The second volume of an overall look at the "malpractice crisis" sheds fresh light on the civil justice and insurance systems, medical liability issues, and their combined effect on health care for mothers and children. Topics include the liability implications of the rising rate of Cesarean sections, an evaluation of the American Medical Association's proposed alternative to the justice system for resolving medical liability disputes, and a review of legislative proposals under consideration.
Table of Contents
|Part I. The Medical Background||7-8|
|The Impact of Technology Assessment and Medical Malpractice on the Diffusion of Medical Technologies: The Case of Electronic Fetal Monitoring||9-26|
|Is the Rising Rate of Cesarean Sections a Result of More Defensive Medicine?||27-40|
|Medical Professional Liability in Screening for Genetic Disorders and Birth Defects||41-56|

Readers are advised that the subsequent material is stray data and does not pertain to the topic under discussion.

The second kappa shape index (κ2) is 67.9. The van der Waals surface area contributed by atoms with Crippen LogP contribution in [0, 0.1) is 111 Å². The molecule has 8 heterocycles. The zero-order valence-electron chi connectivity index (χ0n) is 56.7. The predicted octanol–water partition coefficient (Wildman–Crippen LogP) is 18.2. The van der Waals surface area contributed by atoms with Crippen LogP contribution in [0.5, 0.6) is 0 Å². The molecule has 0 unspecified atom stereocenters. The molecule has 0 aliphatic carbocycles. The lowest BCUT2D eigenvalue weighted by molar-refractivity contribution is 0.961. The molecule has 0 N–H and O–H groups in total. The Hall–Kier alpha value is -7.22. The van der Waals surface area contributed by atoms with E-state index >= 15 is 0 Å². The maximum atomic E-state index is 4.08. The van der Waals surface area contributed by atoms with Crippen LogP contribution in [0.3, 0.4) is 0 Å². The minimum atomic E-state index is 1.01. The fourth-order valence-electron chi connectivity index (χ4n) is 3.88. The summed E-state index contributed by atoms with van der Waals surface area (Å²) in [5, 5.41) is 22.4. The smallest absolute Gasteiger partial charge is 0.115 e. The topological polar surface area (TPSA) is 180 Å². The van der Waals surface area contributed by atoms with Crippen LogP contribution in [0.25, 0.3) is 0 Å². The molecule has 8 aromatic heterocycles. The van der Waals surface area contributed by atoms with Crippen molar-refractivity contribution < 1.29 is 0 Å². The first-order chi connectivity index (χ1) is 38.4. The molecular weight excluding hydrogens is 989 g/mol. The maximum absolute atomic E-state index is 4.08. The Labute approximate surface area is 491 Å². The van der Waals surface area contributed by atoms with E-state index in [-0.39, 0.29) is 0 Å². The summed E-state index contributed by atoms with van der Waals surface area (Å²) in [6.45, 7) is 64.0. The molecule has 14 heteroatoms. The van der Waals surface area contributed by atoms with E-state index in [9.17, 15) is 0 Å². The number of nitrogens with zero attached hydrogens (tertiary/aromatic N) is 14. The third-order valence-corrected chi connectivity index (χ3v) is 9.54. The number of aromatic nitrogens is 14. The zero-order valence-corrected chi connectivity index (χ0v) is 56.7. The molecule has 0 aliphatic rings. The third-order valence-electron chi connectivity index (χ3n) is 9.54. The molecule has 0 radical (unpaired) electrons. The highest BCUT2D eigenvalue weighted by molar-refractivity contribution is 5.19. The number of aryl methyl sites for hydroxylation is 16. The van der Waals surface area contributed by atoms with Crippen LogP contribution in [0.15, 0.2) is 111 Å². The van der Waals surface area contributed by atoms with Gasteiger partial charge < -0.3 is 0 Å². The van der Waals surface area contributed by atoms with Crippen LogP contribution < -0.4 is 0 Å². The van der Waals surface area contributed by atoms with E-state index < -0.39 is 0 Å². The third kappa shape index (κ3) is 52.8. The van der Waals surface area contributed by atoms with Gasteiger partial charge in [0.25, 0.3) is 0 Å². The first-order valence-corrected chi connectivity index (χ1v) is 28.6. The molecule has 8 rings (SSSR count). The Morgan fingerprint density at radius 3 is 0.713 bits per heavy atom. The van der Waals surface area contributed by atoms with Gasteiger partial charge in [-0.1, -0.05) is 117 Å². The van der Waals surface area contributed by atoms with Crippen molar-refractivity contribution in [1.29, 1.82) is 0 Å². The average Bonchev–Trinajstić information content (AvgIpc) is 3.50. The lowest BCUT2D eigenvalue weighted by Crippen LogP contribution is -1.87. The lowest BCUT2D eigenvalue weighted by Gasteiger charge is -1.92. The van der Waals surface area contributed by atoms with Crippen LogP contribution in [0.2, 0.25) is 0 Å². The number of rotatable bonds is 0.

|Part II. Effects on Access to and Delivery of Obstetrical Care||57-58|
|Obstetrical Care for Low-Income Women: The Effects of Medicine Malpractice on Community Health Centers||59-77|
|Medical Professional Liability and Access to Obstetrical Care: Is there a Crisis?||78-96|
|Medical Professional Liability and the Relations between Doctors and Their Patients||97-103|
|Professional Liability Insurance and Nurse-Midwifery Practice||104-112|
|Part III. The Legal Issues||113-114|
|Market and Regulatory Approaches to Medical Malpractice: The Virginia Obstetrical No-Fault Statute||115-135|
|A Fault-Based Administrative Alternative for Resolving Medical Malpractice Claims: The AMA-Specialty Society Medical Liability Project||136-160|
|The Shadow of the Law: Jury Decisions in Obstetrics and Gynecology Cases||161-193|
|The Virginia Birth-Related Injury Compensation Act: Limited No-Fault Statutes as Solutions to the||194-212|
|Legislative Proposals on Medical Professional Liability Regarding the Delivery of Maternal and Child Health Care||213-228|
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